My Christmas columns talked about Lew Wallace and his novel "Ben-Hur" and the stage and screen productions that followed. Wallace was such an interesting personality that I plan to spend my next five columns on his life. This first in the series is about his family.
Lew Wallace was not only a great state, national and international figure, he was also one of the larger-than-life figures of the Kankakee River, particularly the Baum's Bridge area in southern Porter County.
Jim Collier told how his family was visited by Wallace: "General Lew Wallace worked in his houseboat on the novel 'Ben Hur.' Wallace was a regular visitor in the Collier home."
His houseboat was moored a 100 yards south of Collier Lodge at Baum's Bridge.
Lewis "Lew" Wallace was born April 10, 1827, to David and Ester French Wallace in Brookville, Ind. The Wallace family was very important in early Indiana society and politics. Lew was no exception.
In 1832, the Wallace family moved to Covington, where Lew's mother died from tuberculosis in 1834. In 1837, Lew's father became Indiana's sixth governor and the family moved to Indianapolis.
Lew started his formal schooling in Covington in 1834. Although Lew showed a great aptitude and loved reading, he much preferred the outdoors. This presented some disciplinary problems.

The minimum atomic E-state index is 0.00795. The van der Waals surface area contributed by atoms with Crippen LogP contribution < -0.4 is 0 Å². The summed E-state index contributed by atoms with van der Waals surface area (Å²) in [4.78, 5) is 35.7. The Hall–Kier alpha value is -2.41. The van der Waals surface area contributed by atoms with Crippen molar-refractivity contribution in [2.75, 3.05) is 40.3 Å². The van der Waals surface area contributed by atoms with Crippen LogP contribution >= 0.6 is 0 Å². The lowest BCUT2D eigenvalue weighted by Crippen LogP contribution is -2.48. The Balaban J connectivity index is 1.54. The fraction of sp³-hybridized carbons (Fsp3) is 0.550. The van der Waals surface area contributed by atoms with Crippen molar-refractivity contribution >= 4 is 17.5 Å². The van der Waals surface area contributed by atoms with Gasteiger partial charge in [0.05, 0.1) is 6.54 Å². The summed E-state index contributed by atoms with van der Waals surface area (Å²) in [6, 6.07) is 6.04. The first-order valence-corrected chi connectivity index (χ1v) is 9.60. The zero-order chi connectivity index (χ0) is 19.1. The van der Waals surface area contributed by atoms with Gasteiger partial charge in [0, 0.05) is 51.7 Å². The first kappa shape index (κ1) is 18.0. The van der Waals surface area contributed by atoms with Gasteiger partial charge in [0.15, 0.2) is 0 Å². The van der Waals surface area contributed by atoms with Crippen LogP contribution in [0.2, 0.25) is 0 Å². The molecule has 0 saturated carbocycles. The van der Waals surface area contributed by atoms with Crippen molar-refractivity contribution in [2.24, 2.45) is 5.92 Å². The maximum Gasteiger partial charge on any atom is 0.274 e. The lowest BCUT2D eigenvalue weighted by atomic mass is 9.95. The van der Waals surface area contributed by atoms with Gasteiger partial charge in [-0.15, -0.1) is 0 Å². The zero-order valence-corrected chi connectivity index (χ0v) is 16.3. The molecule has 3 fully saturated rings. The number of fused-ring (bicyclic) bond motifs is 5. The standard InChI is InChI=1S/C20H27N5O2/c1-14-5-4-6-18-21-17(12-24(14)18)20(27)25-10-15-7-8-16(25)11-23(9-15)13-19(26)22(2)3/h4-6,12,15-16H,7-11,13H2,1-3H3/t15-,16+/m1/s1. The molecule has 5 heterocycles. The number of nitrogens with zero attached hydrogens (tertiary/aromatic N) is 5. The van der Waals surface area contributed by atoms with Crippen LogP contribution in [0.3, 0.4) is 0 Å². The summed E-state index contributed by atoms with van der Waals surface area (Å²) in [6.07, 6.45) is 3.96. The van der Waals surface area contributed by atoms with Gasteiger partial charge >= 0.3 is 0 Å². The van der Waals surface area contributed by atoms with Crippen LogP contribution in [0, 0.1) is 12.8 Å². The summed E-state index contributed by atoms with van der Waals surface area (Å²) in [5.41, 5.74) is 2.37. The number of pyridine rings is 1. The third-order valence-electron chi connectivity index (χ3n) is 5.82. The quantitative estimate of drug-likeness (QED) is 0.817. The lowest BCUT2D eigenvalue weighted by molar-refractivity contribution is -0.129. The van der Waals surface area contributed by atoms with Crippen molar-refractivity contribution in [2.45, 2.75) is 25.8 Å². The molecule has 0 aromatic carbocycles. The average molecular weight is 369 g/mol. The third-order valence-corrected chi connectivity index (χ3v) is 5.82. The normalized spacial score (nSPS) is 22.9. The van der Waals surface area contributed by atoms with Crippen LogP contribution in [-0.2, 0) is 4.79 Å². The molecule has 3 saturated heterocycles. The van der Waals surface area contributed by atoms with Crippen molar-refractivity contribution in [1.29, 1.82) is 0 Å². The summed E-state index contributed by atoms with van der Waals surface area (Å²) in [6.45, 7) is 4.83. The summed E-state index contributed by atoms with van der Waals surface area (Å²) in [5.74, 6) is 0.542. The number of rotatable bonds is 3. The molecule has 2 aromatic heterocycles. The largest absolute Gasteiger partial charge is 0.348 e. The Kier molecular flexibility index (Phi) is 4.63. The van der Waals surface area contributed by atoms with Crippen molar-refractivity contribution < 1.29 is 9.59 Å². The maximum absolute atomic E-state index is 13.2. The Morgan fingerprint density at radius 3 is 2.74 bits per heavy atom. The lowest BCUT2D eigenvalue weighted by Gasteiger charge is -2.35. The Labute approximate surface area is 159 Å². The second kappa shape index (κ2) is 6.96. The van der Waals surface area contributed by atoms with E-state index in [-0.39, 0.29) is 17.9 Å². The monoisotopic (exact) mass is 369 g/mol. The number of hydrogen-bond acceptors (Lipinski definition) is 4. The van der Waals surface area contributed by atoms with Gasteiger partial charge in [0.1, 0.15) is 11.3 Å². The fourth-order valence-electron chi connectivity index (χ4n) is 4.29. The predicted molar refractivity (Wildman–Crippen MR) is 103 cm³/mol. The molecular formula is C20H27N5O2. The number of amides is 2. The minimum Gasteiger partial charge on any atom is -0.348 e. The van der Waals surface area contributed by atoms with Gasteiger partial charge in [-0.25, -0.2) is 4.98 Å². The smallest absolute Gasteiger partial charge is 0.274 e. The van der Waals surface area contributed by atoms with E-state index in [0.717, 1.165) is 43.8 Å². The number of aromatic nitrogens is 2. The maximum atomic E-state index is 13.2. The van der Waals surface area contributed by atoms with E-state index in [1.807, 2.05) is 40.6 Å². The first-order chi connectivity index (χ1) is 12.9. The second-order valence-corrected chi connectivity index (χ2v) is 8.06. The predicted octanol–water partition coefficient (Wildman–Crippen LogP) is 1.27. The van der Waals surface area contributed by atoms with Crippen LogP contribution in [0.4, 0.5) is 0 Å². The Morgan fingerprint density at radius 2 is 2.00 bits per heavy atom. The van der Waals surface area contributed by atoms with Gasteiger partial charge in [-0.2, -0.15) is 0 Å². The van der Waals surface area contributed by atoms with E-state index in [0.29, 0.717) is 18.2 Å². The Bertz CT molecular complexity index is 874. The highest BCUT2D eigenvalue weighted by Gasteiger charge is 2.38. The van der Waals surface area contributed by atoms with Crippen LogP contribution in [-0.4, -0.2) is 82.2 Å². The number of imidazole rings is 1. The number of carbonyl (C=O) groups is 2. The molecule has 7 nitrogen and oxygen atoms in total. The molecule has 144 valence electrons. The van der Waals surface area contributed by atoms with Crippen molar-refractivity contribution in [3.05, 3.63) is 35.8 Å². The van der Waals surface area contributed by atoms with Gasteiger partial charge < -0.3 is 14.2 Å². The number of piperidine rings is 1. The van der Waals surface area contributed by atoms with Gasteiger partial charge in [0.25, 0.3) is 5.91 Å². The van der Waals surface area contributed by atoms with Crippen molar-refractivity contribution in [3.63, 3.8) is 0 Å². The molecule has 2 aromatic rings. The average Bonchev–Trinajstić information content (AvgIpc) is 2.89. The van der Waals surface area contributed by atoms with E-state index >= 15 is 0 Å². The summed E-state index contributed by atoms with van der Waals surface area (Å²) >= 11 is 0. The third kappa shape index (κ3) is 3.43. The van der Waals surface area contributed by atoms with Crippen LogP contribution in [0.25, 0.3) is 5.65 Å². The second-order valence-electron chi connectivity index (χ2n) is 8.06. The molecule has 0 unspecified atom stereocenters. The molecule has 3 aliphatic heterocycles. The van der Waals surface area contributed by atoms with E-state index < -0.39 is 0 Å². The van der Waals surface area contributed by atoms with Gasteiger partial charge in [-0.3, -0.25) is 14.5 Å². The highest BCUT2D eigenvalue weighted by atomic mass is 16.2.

Lew was finally sent away to a private academy in Centerville, where one of his teachers encouraged his writing skills. In 1842, Wallace began working at the Marion County clerk's office. He was now an independent man living under his own roof and earning his own livelihood.
In 1846, Lt. Lew Wallace left to join Zachary Taylor in the Mexican War. Although he saw little combat, he gained experience that laid a foundation useful to him during the Civil War.
After returning from Mexico, while attending a party at his commanding officer's home, he met Susan Arnold Elston, born in 1830 to Isaac and Maria Elston.
Her father was a successful merchant and Susan was to benefit from the opportunities his wealth opened. She was an educated and refined young lady.
Susan's parents had some reservations about the match, but in 1852 she and Wallace married in Crawfordsville. The following year, Henry Lane Wallace was born to them, their only child.
By this time you should be aware of Lew Wallace's literary achievements, but I doubt many are aware of Susan's accomplishments. She was a talented musician and author of many newspaper articles and novels — publishing years before Lew.
Much of her works are of the religious and family nature, perhaps reflecting her Quaker background. She also wrote extensively about their travels. Lew credited Susan as instrumental to his success—collaborating on many projects. Lew passed away while writing his autobiography—Susan finished it.
Susan Wallace was a true partner in life with Lew. She passed away in 1907 and is buried next to him in Crawfordsville.